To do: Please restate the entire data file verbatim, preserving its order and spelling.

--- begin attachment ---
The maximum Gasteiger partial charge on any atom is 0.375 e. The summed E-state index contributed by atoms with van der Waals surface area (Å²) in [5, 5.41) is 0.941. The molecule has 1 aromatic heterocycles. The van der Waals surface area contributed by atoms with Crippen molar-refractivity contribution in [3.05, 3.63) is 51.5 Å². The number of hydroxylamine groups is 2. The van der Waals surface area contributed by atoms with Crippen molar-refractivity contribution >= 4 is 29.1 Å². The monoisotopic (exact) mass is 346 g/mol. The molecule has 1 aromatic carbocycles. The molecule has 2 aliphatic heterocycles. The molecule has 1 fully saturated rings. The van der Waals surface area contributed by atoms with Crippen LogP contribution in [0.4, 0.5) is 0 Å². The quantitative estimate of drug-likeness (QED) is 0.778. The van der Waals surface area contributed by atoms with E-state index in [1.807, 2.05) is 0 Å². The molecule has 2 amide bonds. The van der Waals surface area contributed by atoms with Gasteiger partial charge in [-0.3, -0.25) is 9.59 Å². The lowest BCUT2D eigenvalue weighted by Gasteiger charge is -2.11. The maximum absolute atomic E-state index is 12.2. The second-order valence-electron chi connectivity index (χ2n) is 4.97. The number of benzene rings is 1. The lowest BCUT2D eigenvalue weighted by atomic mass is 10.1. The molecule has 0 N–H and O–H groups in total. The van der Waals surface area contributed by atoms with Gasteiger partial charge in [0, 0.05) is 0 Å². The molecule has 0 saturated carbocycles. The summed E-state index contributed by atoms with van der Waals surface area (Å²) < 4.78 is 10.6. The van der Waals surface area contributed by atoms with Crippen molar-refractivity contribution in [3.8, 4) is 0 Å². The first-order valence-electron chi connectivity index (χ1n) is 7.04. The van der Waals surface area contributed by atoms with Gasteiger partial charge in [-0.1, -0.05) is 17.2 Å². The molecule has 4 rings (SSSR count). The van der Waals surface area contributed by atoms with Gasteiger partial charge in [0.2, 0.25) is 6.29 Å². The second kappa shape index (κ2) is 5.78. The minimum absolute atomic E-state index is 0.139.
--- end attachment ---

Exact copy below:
The maximum Gasteiger partial charge on any atom is 0.375 e. The summed E-state index contributed by atoms with van der Waals surface area (Å²) in [5, 5.41) is 0.941. The molecule has 1 aromatic heterocycles. The van der Waals surface area contributed by atoms with Crippen molar-refractivity contribution in [3.05, 3.63) is 51.5 Å². The number of hydroxylamine groups is 2. The van der Waals surface area contributed by atoms with Crippen molar-refractivity contribution >= 4 is 29.1 Å². The monoisotopic (exact) mass is 346 g/mol. The molecule has 1 aromatic carbocycles. The molecule has 2 aliphatic heterocycles. The molecule has 1 fully saturated rings. The van der Waals surface area contributed by atoms with Crippen LogP contribution in [0.4, 0.5) is 0 Å². The quantitative estimate of drug-likeness (QED) is 0.778. The van der Waals surface area contributed by atoms with E-state index in [1.807, 2.05) is 0 Å². The molecule has 2 amide bonds. The van der Waals surface area contributed by atoms with Gasteiger partial charge in [-0.3, -0.25) is 9.59 Å². The lowest BCUT2D eigenvalue weighted by Gasteiger charge is -2.11. The maximum absolute atomic E-state index is 12.2. The second-order valence-electron chi connectivity index (χ2n) is 4.97. The number of benzene rings is 1. The lowest BCUT2D eigenvalue weighted by atomic mass is 10.1. The molecule has 0 N–H and O–H groups in total. The van der Waals surface area contributed by atoms with Gasteiger partial charge in [0, 0.05) is 0 Å². The molecule has 0 saturated carbocycles. The summed E-state index contributed by atoms with van der Waals surface area (Å²) < 4.78 is 10.6. The van der Waals surface area contributed by atoms with Crippen molar-refractivity contribution in [3.8, 4) is 0 Å². The first-order valence-electron chi connectivity index (χ1n) is 7.04. The van der Waals surface area contributed by atoms with Gasteiger partial charge in [-0.1, -0.05) is 17.2 Å². The molecule has 4 rings (SSSR count). The van der Waals surface area contributed by atoms with Gasteiger partial charge in [0.2, 0.25) is 6.29 Å². The second kappa shape index (κ2) is 5.78. The minimum absolute atomic E-state index is 0.139.